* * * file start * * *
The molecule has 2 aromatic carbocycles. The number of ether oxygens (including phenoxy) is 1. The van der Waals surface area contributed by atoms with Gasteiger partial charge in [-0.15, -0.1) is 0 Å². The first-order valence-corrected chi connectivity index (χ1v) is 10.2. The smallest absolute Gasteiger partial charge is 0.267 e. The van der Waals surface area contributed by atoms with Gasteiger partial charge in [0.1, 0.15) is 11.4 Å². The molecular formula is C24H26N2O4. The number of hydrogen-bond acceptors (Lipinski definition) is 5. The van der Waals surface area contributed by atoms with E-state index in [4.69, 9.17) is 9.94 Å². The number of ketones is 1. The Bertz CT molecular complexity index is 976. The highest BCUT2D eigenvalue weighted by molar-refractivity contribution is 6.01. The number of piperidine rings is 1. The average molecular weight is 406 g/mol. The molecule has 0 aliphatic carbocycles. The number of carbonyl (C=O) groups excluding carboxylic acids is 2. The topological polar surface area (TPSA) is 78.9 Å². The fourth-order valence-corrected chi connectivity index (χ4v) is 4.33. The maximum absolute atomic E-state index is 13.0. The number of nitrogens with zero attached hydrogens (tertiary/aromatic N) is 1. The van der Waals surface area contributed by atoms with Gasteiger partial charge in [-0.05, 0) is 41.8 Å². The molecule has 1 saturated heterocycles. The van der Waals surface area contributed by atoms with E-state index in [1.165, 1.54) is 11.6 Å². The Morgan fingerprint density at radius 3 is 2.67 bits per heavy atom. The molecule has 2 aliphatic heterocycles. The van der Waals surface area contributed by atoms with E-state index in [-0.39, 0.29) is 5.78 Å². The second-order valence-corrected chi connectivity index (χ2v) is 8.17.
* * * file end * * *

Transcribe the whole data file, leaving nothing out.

The molecule has 2 aromatic carbocycles. The number of ether oxygens (including phenoxy) is 1. The van der Waals surface area contributed by atoms with Gasteiger partial charge in [-0.15, -0.1) is 0 Å². The first-order valence-corrected chi connectivity index (χ1v) is 10.2. The smallest absolute Gasteiger partial charge is 0.267 e. The van der Waals surface area contributed by atoms with Gasteiger partial charge in [0.1, 0.15) is 11.4 Å². The molecular formula is C24H26N2O4. The number of hydrogen-bond acceptors (Lipinski definition) is 5. The van der Waals surface area contributed by atoms with E-state index in [4.69, 9.17) is 9.94 Å². The number of ketones is 1. The Bertz CT molecular complexity index is 976. The highest BCUT2D eigenvalue weighted by molar-refractivity contribution is 6.01. The number of piperidine rings is 1. The average molecular weight is 406 g/mol. The molecule has 0 aliphatic carbocycles. The number of carbonyl (C=O) groups excluding carboxylic acids is 2. The topological polar surface area (TPSA) is 78.9 Å². The fourth-order valence-corrected chi connectivity index (χ4v) is 4.33. The maximum absolute atomic E-state index is 13.0. The number of nitrogens with zero attached hydrogens (tertiary/aromatic N) is 1. The van der Waals surface area contributed by atoms with Gasteiger partial charge in [-0.05, 0) is 41.8 Å². The molecule has 1 saturated heterocycles. The van der Waals surface area contributed by atoms with E-state index in [1.165, 1.54) is 11.6 Å². The Morgan fingerprint density at radius 3 is 2.67 bits per heavy atom. The molecule has 2 aliphatic heterocycles. The van der Waals surface area contributed by atoms with E-state index in [-0.39, 0.29) is 5.78 Å². The second-order valence-corrected chi connectivity index (χ2v) is 8.17.